BRIGGS TAX SERVICE v. DETROIT PUB. SCHOOLS

Decision Date30 March 2010
Docket Number138182.,Docket No. 138168,138179
Citation780 N.W.2d 753
PartiesBRIGGS TAX SERVICE, L.L.C., Petitioner-Appellee, v. DETROIT PUBLIC SCHOOLS and Detroit Board of Education, Respondents-Appellants, and City of Detroit and Wayne County Treasurer, Respondents. Briggs Tax Service, L.L.C., Petitioner-Appellee, v. Detroit Public Schools, Detroit Board of Education, and Wayne County Treasurer, Respondents, and City of Detroit, Respondent-Appellant. Briggs Tax Service, L.L.C., Petitioner-Appellee, v. Detroit Public Schools, Detroit Board of Education, and City of Detroit, Respondents, and Wayne County Treasurer, Respondent-Appellant.
CourtMichigan Supreme Court

COPYRIGHT MATERIAL OMITTED

The Mazzara Law Firm, PLLC (by Jack J. Mazzara), Grosse Pointe Woods, and Giamarco, Mullins & Horton, PC (by Larry W. Bennett), Troy, for Briggs Tax Service, L.L.C.

Dickinson Wright PLLC (by Robert F. Rhoades and Adam D. Grant), Thrun Law Firm, P.C. (by David Olmstead and Roy H. Henley), and Miller, Canfield, Paddock & Stone PLC (by Jerome R. Watson and Larry J. Saylor), Detroit, for the Detroit Public Schools and the Detroit Board of Education.

Joanne D. Stafford, Detroit, for the city of Detroit.

William M. Wolfson, Interim Corporation Counsel, and Richard G. Stanley, Assistant Corporation Counsel, for the Wayne County Treasurer.

Honigman Miller Schwartz and Cohn LLP (by John D. Pirich, Lansing, Michael B. Shapiro, and Jason Conti, Detroit), for Amicus Curiae the Building Office Managers Association of Metropolitan Detroit.

Opinion

MARILYN J. KELLY, C.J.

The dispute in this case concerns whether respondent's wrongful collection of property taxes from petitioner constitutes a mutual mistake of fact within the meaning of MCL 211.53a. If the assessing officer and petitioner made a mutual mistake of fact, the three-year limitations period of MCL 211.53a applies, and petitioner may pursue its refund claim. If not, petitioner is not entitled to a refund because it did not file its petition within the general limitations period. We conclude that the assessing officer and petitioner did not make a mutual mistake of fact and that MCL 211.53a does not apply to petitioner's claim. Accordingly, we reverse the judgment of the Court of Appeals and reinstate the decision of the Tax Tribunal.

FACTUAL BACKGROUND AND PROCEDURAL HISTORY

In September 1993, voters in the Detroit Public School district approved a 32.25-mill school operating property tax. The millage authorized respondent Detroit Public Schools (DPS) to levy property taxes until the millage expired on June 30, 2002. In March 1994, Michigan voters approved Proposal A, a school finance reform proposal. Under Proposal A, local school districts are precluded from levying more than 18 mills in property taxes. However, Proposal A provided that unexpired millages authorized before January 1, 1994, are valid, even if greater than 18 mills.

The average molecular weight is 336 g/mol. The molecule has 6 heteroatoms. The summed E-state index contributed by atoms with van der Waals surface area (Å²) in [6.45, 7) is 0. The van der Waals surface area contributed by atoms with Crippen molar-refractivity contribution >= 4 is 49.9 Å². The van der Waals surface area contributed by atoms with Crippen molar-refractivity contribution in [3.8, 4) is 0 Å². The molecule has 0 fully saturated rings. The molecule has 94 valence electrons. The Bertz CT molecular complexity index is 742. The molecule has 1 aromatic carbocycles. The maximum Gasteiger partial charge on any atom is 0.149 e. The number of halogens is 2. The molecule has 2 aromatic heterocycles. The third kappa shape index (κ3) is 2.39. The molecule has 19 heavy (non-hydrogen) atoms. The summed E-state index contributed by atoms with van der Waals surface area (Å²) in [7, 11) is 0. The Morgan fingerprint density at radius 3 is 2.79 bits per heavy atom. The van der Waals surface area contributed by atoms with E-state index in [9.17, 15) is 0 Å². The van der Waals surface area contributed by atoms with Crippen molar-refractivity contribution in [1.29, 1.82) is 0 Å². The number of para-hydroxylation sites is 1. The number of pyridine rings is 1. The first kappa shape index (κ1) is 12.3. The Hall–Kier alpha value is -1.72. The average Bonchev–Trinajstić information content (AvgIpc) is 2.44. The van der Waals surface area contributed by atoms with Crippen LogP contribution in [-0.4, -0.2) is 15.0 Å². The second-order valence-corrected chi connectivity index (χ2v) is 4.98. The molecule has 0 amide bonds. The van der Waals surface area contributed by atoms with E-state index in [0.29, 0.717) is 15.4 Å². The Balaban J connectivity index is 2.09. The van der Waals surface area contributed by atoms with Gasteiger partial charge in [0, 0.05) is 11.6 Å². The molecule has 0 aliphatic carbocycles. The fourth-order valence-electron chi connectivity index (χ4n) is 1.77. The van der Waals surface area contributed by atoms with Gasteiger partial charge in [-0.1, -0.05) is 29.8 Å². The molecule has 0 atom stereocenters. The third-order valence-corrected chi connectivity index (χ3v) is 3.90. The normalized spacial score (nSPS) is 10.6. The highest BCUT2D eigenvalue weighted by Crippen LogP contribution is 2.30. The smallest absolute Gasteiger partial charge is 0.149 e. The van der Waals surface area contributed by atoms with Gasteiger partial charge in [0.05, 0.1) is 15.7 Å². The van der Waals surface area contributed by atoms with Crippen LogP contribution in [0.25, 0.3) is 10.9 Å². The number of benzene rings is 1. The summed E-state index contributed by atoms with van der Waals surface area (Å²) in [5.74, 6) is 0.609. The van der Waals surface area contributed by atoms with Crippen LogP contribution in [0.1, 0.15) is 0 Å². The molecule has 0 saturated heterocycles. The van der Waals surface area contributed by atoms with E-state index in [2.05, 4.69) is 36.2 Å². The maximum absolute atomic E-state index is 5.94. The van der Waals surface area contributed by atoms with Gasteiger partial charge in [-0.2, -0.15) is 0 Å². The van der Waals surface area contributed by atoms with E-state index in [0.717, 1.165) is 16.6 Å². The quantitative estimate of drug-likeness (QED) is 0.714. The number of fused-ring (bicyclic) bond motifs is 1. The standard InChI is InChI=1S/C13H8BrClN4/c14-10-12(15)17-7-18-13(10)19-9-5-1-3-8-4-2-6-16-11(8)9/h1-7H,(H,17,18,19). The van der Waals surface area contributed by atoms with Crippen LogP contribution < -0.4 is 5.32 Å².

Despite the fact that voter approval for the DPS operating millage expired on June 30, 2002, DPS continued to levy an unauthorized 18-mill tax for tax years 2002, 2003, and 2004. Dr. Kenneth Burnley, the Chief Executive Officer of the Detroit Public School District, approved annual resolutions certifying the tax levies. DPS apparently believed that, when voters approved Proposal A, local school district electors no longer needed to approve a tax rate of 18 mills. In August 2005, DPS published a notice acknowledging that the taxes levied for 2002, 2003, and 2004 were levied without authorization and that the revenue from those taxes might have to be refunded.

Petitioner, Briggs Tax Service, L.L.C., filed a claim with the Tax Tribunal against respondents DPS, the Detroit Board of Education, the city of Detroit, and the Wayne County Treasurer. It sought a refund of the unauthorized taxes levied and collected by DPS.1 Petitioner also sought to enjoin future collections without proper authority as well as an award for the damage that the unlawful property tax levies allegedly caused. Additionally, petitioner asserted that respondents violated the Michigan Constitution by unlawfully taking its property and by depriving it and other property owners of due process of law.2

The Tax Tribunal dismissed petitioner's refund claim on jurisdictional grounds because it had not been filed within 30 days of the issuance of the applicable tax bills as required by MCL 205.735(2).3 On reconsideration, the Tax Tribunal gave petitioner the opportunity to file an amended petition.

In its amended petition, petitioner alleged that a mutual mistake of fact under MCL 211.53a had occurred. Applying MCL 211.53a, petitioner claimed that it had three years in which to file suit to recover the unauthorized taxes. DPS and the county treasurer moved for summary disposition, alleging that the Tax Tribunal lacked jurisdiction because the three-year period provided by MCL 211.53a did not apply. The Tax Tribunal agreed, ruling that